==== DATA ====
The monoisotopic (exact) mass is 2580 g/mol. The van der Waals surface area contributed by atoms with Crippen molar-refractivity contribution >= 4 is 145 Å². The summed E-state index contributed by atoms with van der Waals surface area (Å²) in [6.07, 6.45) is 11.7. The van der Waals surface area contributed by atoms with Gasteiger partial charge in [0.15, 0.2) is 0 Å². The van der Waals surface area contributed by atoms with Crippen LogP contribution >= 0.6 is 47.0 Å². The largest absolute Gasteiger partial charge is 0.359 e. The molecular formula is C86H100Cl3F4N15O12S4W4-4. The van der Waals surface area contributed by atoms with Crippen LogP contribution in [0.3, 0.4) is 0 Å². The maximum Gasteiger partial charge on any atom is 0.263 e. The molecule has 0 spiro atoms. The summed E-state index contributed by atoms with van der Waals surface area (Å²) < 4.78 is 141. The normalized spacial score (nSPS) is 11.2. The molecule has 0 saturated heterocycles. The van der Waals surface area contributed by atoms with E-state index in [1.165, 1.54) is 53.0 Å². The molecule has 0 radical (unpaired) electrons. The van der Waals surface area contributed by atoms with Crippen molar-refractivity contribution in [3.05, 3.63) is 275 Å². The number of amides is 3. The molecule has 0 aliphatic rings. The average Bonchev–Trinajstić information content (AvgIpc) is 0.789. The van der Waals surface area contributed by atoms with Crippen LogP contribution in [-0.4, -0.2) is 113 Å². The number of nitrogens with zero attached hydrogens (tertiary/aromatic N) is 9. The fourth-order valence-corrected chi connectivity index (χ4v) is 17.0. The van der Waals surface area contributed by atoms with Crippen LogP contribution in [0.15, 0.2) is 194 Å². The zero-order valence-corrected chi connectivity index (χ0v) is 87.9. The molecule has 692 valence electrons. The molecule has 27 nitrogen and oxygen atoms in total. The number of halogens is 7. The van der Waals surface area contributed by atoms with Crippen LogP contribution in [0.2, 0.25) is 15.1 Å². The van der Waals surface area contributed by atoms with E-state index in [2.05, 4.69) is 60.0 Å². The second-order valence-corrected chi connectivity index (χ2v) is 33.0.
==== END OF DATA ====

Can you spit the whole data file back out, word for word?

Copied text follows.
The monoisotopic (exact) mass is 2580 g/mol. The van der Waals surface area contributed by atoms with Crippen molar-refractivity contribution >= 4 is 145 Å². The summed E-state index contributed by atoms with van der Waals surface area (Å²) in [6.07, 6.45) is 11.7. The van der Waals surface area contributed by atoms with Gasteiger partial charge in [0.15, 0.2) is 0 Å². The van der Waals surface area contributed by atoms with Crippen LogP contribution >= 0.6 is 47.0 Å². The largest absolute Gasteiger partial charge is 0.359 e. The molecular formula is C86H100Cl3F4N15O12S4W4-4. The van der Waals surface area contributed by atoms with Crippen LogP contribution in [0.3, 0.4) is 0 Å². The maximum Gasteiger partial charge on any atom is 0.263 e. The molecule has 0 spiro atoms. The summed E-state index contributed by atoms with van der Waals surface area (Å²) < 4.78 is 141. The normalized spacial score (nSPS) is 11.2. The molecule has 0 saturated heterocycles. The van der Waals surface area contributed by atoms with E-state index in [1.165, 1.54) is 53.0 Å². The molecule has 0 radical (unpaired) electrons. The van der Waals surface area contributed by atoms with Crippen molar-refractivity contribution in [3.05, 3.63) is 275 Å². The number of amides is 3. The molecule has 0 aliphatic rings. The average Bonchev–Trinajstić information content (AvgIpc) is 0.789. The van der Waals surface area contributed by atoms with Crippen LogP contribution in [-0.4, -0.2) is 113 Å². The number of nitrogens with zero attached hydrogens (tertiary/aromatic N) is 9. The fourth-order valence-corrected chi connectivity index (χ4v) is 17.0. The van der Waals surface area contributed by atoms with Crippen LogP contribution in [0.15, 0.2) is 194 Å². The zero-order valence-corrected chi connectivity index (χ0v) is 87.9. The molecule has 692 valence electrons. The molecule has 27 nitrogen and oxygen atoms in total. The number of halogens is 7. The van der Waals surface area contributed by atoms with Crippen LogP contribution in [0.2, 0.25) is 15.1 Å². The van der Waals surface area contributed by atoms with E-state index in [2.05, 4.69) is 60.0 Å². The second-order valence-corrected chi connectivity index (χ2v) is 33.0.